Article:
At least three GOP governor candidates embrace anti-vaccine disinformation

Nudged onward by Trump's vaccine skepticism, prominent Republicans start to suggest vaccines should be optional

By Igor Derysh

Managing Editor

Published October 26, 2018 1:00PM (EDT)

Knute Buehler (AP/Tom James)
Knute Buehler (AP/Tom James)

At least three Republican gubernatorial candidates have espoused anti-vaccination talking points on the campaign trail, even as medical groups plead for them to retract their statements.

Oregon Republican nominee Dr. Knute Buehler, an orthopedic surgeon, said he supports weakened vaccine laws at a televised debate last week.

“As a physician, I certainly believe in the benefits of vaccination but I also think that parents should have the right to opt out,” Buehler replied to a recorded question from a voter. “To opt out for personal beliefs, for religious beliefs or even if they have strong alternative medical beliefs. And that has been beneficial. I think that gives people option and choice and that’s the policy I would continue to pursue as Oregon’s governor.”

Three medical groups – the Oregon Academy of Family Physicians, the Oregon Pediatric Society and the Oregon Chapter of the American College of Physicians – called on Buehler to retract his statement, citing the scientific consensus that recommends a full slate of childhood vaccines, the Oregonian reported.

"Studies show that 95 percent of the community needs to be vaccinated in order to achieve community immunity," Dr. Carla McKelvey, the head of the Oregon Pediatric Society, told the outlet. "We urge Dr. Buehler to reconsider his position so that it is evidence-based and aligns with the medical and public health experts who develop vaccine-related recommendations and legislation."

Buehler's campaign said he is standing by his statement. His opponent, incumbent Gov. Kate Brown, said at the debate that she believes "we probably give some parents a little too much leeway” in exempting children from vaccines. Recent polling shows Brown leading Buehler by four to five points.

Buehler is far from the only Republican to embrace anti-vaxxer attitudes. A newly published video of Connecticut Republican gubernatorial nominee Bob Stefanowski shows him telling a Tea Party group last year that he believes vaccine requirements should “depend on the vaccination,” NBC Connecticut reports.

“We shouldn’t be dumping a lot of drugs into kids for no reason,” he told an audience member.

Asked if he would approve of legislation that would alter the current vaccination policy, Stefanowski replied, “I would look at it. I don’t think we should be forcing people to inject a ton of chemicals into their kids but I would want to see more about it.”

A spokesperson for his campaign later clarified that “Bob does not advocate for any policy changes” in regards to vaccines.

Stefanowski trails Democrat Ned Lamont by eight to nine points in recent polling.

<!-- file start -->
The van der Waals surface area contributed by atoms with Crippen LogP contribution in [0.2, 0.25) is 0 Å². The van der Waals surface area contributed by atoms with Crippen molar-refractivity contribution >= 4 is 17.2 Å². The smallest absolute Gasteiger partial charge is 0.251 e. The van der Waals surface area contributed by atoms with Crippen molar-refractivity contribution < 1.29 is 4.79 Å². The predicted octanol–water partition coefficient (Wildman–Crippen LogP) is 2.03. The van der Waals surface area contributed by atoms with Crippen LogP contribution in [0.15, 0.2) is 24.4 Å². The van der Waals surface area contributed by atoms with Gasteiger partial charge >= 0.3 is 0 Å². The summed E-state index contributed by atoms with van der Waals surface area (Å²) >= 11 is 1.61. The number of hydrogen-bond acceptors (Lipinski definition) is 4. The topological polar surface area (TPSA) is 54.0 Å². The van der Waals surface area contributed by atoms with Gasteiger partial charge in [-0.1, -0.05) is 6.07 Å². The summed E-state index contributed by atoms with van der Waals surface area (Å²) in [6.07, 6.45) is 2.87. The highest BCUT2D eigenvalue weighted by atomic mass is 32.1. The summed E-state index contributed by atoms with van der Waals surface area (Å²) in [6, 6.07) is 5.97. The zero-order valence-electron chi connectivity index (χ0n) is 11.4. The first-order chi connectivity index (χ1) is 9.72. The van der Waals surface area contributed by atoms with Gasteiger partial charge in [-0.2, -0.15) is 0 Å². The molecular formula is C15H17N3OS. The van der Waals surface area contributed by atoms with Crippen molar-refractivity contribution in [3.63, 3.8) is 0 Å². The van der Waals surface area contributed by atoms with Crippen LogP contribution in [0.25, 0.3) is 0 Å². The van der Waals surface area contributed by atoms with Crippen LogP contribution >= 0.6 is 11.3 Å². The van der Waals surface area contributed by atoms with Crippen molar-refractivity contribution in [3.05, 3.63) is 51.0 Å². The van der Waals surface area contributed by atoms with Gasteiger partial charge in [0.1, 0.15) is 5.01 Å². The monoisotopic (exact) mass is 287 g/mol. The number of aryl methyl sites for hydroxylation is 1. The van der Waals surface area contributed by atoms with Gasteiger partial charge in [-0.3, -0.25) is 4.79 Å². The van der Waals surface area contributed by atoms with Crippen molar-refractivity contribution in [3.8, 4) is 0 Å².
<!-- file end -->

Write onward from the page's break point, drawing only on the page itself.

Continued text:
Oklahoma Republican gubernatorial candidate Kevin Stitt also sparked backlash earlier this year when he said it was “absolutely wrong” to mandate that children must be vaccinated in order to attend public school.

“I believe in choice. And we’ve got six children and we don’t vaccinate, we don’t do vaccinations on all of our children,” he said in February, according to the Daily Beast. “So we definitely pick and choose which ones we’re gonna do. It’s gotta be up to the parents, we can never mandate that. I think there’s legislation right now that are trying to mandate that to go to public schools, it’s absolutely wrong. My wife was home-schooled, I went to public schools, our kids go to Christian school, and that’s back to a parent’s choice.”

Stitt leads his Democratic challenger, Drew Edmonson, by six to seven points in recent polling.

It's no big surprise that some Republicans have begun to advocate for anti-vaccine ideology given that President Trump himself has also flirted with the idea.

“Mr. Trump has some doubts about the current vaccine policies and he has questions about it,” prominent anti-vaxxer Robert F. Kennedy Jr., the son of the late Sen. Robert F. Kennedy, said after meeting with Trump following his election win. The Independent adds that Trump has tweeted about a link between vaccines and autism on “more than 20 occasions.”

Daniel Summers, a New England pediatrician who slammed the anti-vaccine rhetoric in an op-ed for the Washington Post, later warned in an interview with the Independent that letting these baseless talking points go unchallenged could have dire consequences.

“The danger is that diseases that have become fleetingly uncommon will come roaring back,” he explained. “The only vaccine-preventable illness that has been wholly eradicated is smallpox. All the rest linger in some pocket of the human population or another, and without vigilance to keep them at bay, they could come back.”

By Igor Derysh

Igor Derysh is Salon's managing editor. His work has also appeared in the Los Angeles Times, Chicago Tribune, Boston Herald and Baltimore Sun.

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